Theme Park Revenue Could Be Key For Disney In 2020
This week, Disney reported some amazing numbers.
Disney+ closed out the quarter with 26.5 million subscribers after launching in mid-November, and Disney’s films topped $11 billion in ticket sales during the 2019 calendar year.
As you can read, much of that 36% surge in revenue lay in spaces outside the Disney Parks.
There was nothing wrong with the 8% increase for Disney’s theme park-fueled business. The 9% increase in that segment’s operating income shows that the media giant is doing things right in a climate of rising labor costs and beefy investments in new bar-raising experiences. Disney’s theme parks appear to be the laggard in the blue chip’s arsenal, but it shouldn’t surprise anyone when it’s the one leading the charge by the end of this year…
[Despite challenges abroad, in the USA] The economy’s humming along, and Disney World, in particular, has even more new attractions on the way. In less than a month, it will open the resort’s first Mickey Mouse-themed ride. By the time the entire resort turns 50 next year, there will be at least two major roller coasters and several new rides and attractions that will set the new standard of premium theme park experiences. With the economy humming along and both of its parks finally moving in the right direction, Disney is likely to bump its ticket prices higher in the next few months — the way it has every year since 1989…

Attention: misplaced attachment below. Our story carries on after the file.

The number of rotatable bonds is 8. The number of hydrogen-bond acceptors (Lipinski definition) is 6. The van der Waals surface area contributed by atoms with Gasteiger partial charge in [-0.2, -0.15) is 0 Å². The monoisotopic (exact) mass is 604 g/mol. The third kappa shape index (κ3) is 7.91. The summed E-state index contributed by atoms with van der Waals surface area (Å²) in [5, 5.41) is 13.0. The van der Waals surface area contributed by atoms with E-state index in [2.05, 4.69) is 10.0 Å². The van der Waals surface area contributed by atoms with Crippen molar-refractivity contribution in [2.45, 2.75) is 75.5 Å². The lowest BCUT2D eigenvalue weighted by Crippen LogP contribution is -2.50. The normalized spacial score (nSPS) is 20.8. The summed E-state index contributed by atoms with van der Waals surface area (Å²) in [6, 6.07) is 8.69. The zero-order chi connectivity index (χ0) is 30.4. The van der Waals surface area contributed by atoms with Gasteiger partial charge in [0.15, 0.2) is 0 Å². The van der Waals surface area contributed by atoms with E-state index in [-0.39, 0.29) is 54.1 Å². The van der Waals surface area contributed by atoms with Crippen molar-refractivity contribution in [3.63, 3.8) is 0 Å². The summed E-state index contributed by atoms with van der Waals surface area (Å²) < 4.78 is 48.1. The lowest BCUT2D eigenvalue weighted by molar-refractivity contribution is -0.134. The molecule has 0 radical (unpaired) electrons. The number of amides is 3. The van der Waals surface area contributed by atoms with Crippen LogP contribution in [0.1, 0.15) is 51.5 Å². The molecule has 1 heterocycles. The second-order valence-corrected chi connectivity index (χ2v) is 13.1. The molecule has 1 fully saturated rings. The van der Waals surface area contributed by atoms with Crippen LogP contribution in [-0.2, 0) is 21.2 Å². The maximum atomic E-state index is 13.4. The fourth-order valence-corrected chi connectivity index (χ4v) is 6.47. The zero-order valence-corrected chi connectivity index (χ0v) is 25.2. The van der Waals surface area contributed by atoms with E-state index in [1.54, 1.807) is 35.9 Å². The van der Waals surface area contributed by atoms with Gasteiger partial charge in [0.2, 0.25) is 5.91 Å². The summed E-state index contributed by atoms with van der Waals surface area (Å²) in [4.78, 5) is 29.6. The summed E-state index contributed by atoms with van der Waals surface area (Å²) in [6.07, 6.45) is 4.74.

Disney’s theme parks segment is a long shot to overtake its direct-to-consumer business, but it’s not impossible. At the very least, it’s practically a lock to become the second-fastest grower a year from now. This is the steady producer in Disney’s arsenal. It was the only subsidiary to grow at all in fiscal 2017. Theme parks are a big reason Disney’s a blue chip stock, and it won’t be long before it goes from laggard to leader.
That’s great news from nearly any standpoint (besides ticket prices). One could assume that innovation and expansion will continue from the top to the bottom of The Walt Disney Company.
And there’s nothing like a little green to keep ideas flourishing.